Moderate profit forecast for home remodeling in 2021


CAMBRIDGE, MA – A moderate increase in homeowners’ spending on improvements and repairs is expected for much of the next year as initial concerns about a possible pandemic-induced downturn have largely disappeared, according to the Leading Indicator of Remodeling Activities (LIRA)., a near-term outlook of national condominium home improvement and repair spending.

The latest LIRA, released this month by the Remodeling Futures program of the Joint Center for Housing Studies at Harvard University, predicts annual renovation and repair spending growth of 4.1% through the first quarter of 2021, with increases through the third decrease to 1.7% quarter.

“The remodeling market is recovering from the initial shocks caused by the pandemic as homeowners continue to spend significant amounts of time in their home adapting it for work, school and leisure,” said Chris Herbert, executive director of Cambridge, MA-Joint Center. “The rise in DIY and small-project activities is boosting the remodeling market, but it remains to be seen whether the strong sales market this summer will translate into major improvements that would lead to even stronger growth in the coming quarters.”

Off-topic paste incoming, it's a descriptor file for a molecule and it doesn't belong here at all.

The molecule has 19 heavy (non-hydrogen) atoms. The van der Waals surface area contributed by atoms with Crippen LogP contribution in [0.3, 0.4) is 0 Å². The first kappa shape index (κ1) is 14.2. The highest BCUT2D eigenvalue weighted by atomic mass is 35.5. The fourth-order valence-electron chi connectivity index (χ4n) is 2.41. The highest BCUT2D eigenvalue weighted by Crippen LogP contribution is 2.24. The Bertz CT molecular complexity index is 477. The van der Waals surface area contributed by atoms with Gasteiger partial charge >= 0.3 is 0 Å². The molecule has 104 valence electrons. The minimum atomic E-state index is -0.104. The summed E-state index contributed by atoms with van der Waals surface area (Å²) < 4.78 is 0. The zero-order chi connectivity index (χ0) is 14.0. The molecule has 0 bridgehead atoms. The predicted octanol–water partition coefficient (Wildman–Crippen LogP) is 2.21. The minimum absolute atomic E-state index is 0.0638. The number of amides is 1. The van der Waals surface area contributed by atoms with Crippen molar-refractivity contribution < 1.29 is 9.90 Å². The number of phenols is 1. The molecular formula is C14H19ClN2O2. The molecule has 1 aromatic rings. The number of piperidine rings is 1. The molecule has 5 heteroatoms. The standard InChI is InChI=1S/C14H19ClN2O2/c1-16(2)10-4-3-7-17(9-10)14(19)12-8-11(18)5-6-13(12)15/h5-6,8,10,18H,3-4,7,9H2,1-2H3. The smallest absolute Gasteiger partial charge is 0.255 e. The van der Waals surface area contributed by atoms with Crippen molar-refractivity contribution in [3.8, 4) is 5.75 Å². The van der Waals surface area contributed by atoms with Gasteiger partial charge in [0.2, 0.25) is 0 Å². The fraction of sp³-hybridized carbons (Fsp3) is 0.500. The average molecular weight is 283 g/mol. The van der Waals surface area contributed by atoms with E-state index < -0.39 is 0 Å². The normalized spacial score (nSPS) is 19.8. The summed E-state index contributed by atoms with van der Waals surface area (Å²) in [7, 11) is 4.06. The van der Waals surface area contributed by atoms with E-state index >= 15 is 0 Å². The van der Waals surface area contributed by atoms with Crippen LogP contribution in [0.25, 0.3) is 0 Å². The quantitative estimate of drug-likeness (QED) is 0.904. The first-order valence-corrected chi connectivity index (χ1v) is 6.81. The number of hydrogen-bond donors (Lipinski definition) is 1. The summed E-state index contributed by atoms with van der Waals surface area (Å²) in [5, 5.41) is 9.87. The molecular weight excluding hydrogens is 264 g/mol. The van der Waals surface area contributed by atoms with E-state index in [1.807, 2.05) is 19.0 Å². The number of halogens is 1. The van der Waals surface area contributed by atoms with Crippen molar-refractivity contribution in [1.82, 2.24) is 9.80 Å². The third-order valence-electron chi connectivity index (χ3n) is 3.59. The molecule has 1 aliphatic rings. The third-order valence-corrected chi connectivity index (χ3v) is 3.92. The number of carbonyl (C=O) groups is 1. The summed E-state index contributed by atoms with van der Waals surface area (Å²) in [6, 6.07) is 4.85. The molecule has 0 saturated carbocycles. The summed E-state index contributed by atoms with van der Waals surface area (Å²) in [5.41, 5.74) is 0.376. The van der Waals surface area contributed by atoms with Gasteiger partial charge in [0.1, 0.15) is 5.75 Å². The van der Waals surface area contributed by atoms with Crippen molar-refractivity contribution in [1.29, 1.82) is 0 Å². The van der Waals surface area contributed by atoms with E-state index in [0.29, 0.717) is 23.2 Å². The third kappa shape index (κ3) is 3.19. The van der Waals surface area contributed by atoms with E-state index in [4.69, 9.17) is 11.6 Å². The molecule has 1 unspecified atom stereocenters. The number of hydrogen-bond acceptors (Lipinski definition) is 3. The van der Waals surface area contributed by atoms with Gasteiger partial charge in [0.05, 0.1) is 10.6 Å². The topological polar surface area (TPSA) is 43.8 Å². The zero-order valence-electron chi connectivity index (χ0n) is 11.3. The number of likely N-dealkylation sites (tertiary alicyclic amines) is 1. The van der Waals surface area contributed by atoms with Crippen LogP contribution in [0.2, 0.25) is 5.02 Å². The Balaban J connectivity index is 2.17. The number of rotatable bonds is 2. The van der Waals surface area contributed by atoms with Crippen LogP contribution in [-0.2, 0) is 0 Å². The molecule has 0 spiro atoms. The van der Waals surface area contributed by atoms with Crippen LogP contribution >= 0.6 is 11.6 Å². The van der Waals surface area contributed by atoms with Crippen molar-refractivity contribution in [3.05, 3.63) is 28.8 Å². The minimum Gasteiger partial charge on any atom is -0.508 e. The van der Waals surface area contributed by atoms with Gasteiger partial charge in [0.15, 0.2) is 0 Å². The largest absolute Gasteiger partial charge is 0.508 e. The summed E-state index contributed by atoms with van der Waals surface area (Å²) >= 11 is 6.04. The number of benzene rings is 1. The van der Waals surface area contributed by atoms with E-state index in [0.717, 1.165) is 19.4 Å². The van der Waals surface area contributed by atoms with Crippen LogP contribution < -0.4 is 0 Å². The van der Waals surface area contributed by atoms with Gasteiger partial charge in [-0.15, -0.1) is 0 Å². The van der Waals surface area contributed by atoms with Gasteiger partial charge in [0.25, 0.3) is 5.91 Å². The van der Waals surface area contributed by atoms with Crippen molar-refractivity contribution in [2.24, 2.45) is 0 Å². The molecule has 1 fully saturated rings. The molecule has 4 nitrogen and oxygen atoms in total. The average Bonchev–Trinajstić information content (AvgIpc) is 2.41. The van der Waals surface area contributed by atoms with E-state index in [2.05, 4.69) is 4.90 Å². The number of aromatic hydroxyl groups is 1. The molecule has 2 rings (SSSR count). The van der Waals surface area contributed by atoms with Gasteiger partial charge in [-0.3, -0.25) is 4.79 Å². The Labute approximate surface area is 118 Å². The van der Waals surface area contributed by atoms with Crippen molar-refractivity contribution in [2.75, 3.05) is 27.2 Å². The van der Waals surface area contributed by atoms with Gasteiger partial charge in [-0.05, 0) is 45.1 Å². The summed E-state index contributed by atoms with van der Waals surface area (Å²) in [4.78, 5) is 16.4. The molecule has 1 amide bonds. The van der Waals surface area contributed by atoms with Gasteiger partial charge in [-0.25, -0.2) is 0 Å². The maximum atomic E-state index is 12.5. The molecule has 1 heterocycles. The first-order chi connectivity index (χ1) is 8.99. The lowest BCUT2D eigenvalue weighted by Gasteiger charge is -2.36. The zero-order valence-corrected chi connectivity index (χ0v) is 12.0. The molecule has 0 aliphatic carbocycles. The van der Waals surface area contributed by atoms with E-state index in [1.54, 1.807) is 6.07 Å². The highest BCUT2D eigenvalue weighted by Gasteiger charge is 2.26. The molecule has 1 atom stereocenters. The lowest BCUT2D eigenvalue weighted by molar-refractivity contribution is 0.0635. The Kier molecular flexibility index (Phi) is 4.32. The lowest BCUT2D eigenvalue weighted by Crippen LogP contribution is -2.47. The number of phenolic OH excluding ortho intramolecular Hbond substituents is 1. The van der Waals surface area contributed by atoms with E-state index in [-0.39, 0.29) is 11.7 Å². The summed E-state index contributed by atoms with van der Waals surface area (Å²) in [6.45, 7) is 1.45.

Annual spending on renovating and repairing the condominium portfolio is expected to increase from about $ 332 billion now to $ 337 billion by the second half of 2021, according to the Joint Center. While growth is forecast to slow down in 2021, the recent surge in home prices and sales activity, including second home purchases, “could further spur remodeling and repairing over the next year,” Harvard forecasters added.

“With refinancing activity on the rise, homeowners are investing in their homes, which sustains strong demand for remodeling,” said Tom Ashley, chairman of the National Association of Home Builders Remodelers. “With the rapid changes in work and business after the virus-induced recession, households play various functions such as school, office and gym. This has directly increased the demand for improvements. “

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